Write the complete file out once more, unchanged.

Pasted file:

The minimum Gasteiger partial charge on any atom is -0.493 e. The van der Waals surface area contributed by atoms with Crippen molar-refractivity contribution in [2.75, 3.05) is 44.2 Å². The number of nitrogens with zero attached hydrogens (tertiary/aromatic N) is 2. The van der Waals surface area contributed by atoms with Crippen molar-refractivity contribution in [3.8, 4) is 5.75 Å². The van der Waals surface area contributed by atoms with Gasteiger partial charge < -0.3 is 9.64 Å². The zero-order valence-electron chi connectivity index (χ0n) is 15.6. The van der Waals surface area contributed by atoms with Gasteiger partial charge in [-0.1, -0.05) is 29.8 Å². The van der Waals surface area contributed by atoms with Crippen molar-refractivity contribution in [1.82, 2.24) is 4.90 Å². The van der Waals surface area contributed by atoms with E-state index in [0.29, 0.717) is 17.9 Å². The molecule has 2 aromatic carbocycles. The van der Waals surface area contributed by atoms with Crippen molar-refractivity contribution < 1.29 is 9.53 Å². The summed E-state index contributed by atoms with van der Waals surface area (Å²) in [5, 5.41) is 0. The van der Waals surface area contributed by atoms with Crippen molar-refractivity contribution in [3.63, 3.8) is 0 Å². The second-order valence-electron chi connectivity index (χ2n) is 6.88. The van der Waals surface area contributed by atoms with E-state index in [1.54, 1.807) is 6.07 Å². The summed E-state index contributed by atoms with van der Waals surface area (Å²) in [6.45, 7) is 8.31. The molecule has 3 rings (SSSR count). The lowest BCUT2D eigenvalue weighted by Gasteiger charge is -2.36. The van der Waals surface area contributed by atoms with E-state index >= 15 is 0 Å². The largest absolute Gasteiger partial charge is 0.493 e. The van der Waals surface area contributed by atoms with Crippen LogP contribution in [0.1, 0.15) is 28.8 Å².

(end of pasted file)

The minimum Gasteiger partial charge on any atom is -0.493 e. The van der Waals surface area contributed by atoms with Crippen molar-refractivity contribution in [2.75, 3.05) is 44.2 Å². The number of nitrogens with zero attached hydrogens (tertiary/aromatic N) is 2. The van der Waals surface area contributed by atoms with Crippen molar-refractivity contribution in [3.8, 4) is 5.75 Å². The van der Waals surface area contributed by atoms with Gasteiger partial charge < -0.3 is 9.64 Å². The zero-order valence-electron chi connectivity index (χ0n) is 15.6. The van der Waals surface area contributed by atoms with Gasteiger partial charge in [-0.1, -0.05) is 29.8 Å². The van der Waals surface area contributed by atoms with Crippen molar-refractivity contribution in [1.82, 2.24) is 4.90 Å². The van der Waals surface area contributed by atoms with E-state index in [0.29, 0.717) is 17.9 Å². The molecule has 2 aromatic carbocycles. The van der Waals surface area contributed by atoms with Crippen molar-refractivity contribution < 1.29 is 9.53 Å². The summed E-state index contributed by atoms with van der Waals surface area (Å²) in [5, 5.41) is 0. The van der Waals surface area contributed by atoms with Crippen molar-refractivity contribution in [3.63, 3.8) is 0 Å². The second-order valence-electron chi connectivity index (χ2n) is 6.88. The van der Waals surface area contributed by atoms with E-state index in [1.54, 1.807) is 6.07 Å². The summed E-state index contributed by atoms with van der Waals surface area (Å²) in [6.45, 7) is 8.31. The molecule has 3 rings (SSSR count). The lowest BCUT2D eigenvalue weighted by Gasteiger charge is -2.36. The van der Waals surface area contributed by atoms with E-state index >= 15 is 0 Å². The largest absolute Gasteiger partial charge is 0.493 e. The van der Waals surface area contributed by atoms with Crippen LogP contribution in [0.1, 0.15) is 28.8 Å².